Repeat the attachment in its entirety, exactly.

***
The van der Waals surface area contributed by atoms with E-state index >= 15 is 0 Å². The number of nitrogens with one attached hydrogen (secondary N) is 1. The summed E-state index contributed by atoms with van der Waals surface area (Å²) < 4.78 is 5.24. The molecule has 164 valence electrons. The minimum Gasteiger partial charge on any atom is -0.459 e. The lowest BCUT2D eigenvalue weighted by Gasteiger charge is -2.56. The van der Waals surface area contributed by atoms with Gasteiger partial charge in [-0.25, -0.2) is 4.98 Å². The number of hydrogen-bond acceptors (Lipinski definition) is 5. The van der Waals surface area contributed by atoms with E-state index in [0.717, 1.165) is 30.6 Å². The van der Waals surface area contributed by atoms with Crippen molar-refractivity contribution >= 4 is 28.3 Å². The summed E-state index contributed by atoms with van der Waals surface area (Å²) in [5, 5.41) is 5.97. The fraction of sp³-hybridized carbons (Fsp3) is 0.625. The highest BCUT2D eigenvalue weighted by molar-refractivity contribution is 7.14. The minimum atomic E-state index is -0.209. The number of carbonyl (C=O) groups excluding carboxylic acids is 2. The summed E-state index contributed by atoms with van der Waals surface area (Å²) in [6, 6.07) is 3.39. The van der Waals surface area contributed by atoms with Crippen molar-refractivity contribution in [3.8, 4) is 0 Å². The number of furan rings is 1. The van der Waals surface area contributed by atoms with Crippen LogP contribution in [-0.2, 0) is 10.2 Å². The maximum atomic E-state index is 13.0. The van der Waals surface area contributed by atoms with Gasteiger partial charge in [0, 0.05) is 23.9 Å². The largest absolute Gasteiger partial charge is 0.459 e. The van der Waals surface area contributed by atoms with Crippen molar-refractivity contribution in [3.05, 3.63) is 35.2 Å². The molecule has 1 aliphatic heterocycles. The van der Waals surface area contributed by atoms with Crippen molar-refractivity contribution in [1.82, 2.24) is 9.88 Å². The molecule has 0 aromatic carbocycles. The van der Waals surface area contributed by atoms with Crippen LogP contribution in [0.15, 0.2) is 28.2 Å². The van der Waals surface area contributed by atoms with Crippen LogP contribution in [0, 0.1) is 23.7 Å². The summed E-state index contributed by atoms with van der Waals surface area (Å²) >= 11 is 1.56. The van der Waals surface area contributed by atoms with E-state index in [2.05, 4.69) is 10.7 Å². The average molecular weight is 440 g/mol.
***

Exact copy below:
The van der Waals surface area contributed by atoms with E-state index >= 15 is 0 Å². The number of nitrogens with one attached hydrogen (secondary N) is 1. The summed E-state index contributed by atoms with van der Waals surface area (Å²) < 4.78 is 5.24. The molecule has 164 valence electrons. The minimum Gasteiger partial charge on any atom is -0.459 e. The lowest BCUT2D eigenvalue weighted by Gasteiger charge is -2.56. The van der Waals surface area contributed by atoms with Gasteiger partial charge in [-0.25, -0.2) is 4.98 Å². The number of hydrogen-bond acceptors (Lipinski definition) is 5. The van der Waals surface area contributed by atoms with E-state index in [0.717, 1.165) is 30.6 Å². The van der Waals surface area contributed by atoms with Crippen molar-refractivity contribution >= 4 is 28.3 Å². The summed E-state index contributed by atoms with van der Waals surface area (Å²) in [5, 5.41) is 5.97. The fraction of sp³-hybridized carbons (Fsp3) is 0.625. The highest BCUT2D eigenvalue weighted by molar-refractivity contribution is 7.14. The minimum atomic E-state index is -0.209. The number of carbonyl (C=O) groups excluding carboxylic acids is 2. The summed E-state index contributed by atoms with van der Waals surface area (Å²) in [6, 6.07) is 3.39. The van der Waals surface area contributed by atoms with Crippen molar-refractivity contribution in [3.8, 4) is 0 Å². The number of furan rings is 1. The van der Waals surface area contributed by atoms with Crippen LogP contribution in [-0.2, 0) is 10.2 Å². The maximum atomic E-state index is 13.0. The van der Waals surface area contributed by atoms with Gasteiger partial charge in [0, 0.05) is 23.9 Å². The largest absolute Gasteiger partial charge is 0.459 e. The van der Waals surface area contributed by atoms with Crippen molar-refractivity contribution in [3.05, 3.63) is 35.2 Å². The molecule has 1 aliphatic heterocycles. The van der Waals surface area contributed by atoms with Crippen molar-refractivity contribution in [1.82, 2.24) is 9.88 Å². The molecule has 0 aromatic carbocycles. The van der Waals surface area contributed by atoms with Crippen LogP contribution in [0.15, 0.2) is 28.2 Å². The van der Waals surface area contributed by atoms with Crippen LogP contribution in [0, 0.1) is 23.7 Å². The summed E-state index contributed by atoms with van der Waals surface area (Å²) >= 11 is 1.56. The van der Waals surface area contributed by atoms with E-state index in [2.05, 4.69) is 10.7 Å². The average molecular weight is 440 g/mol.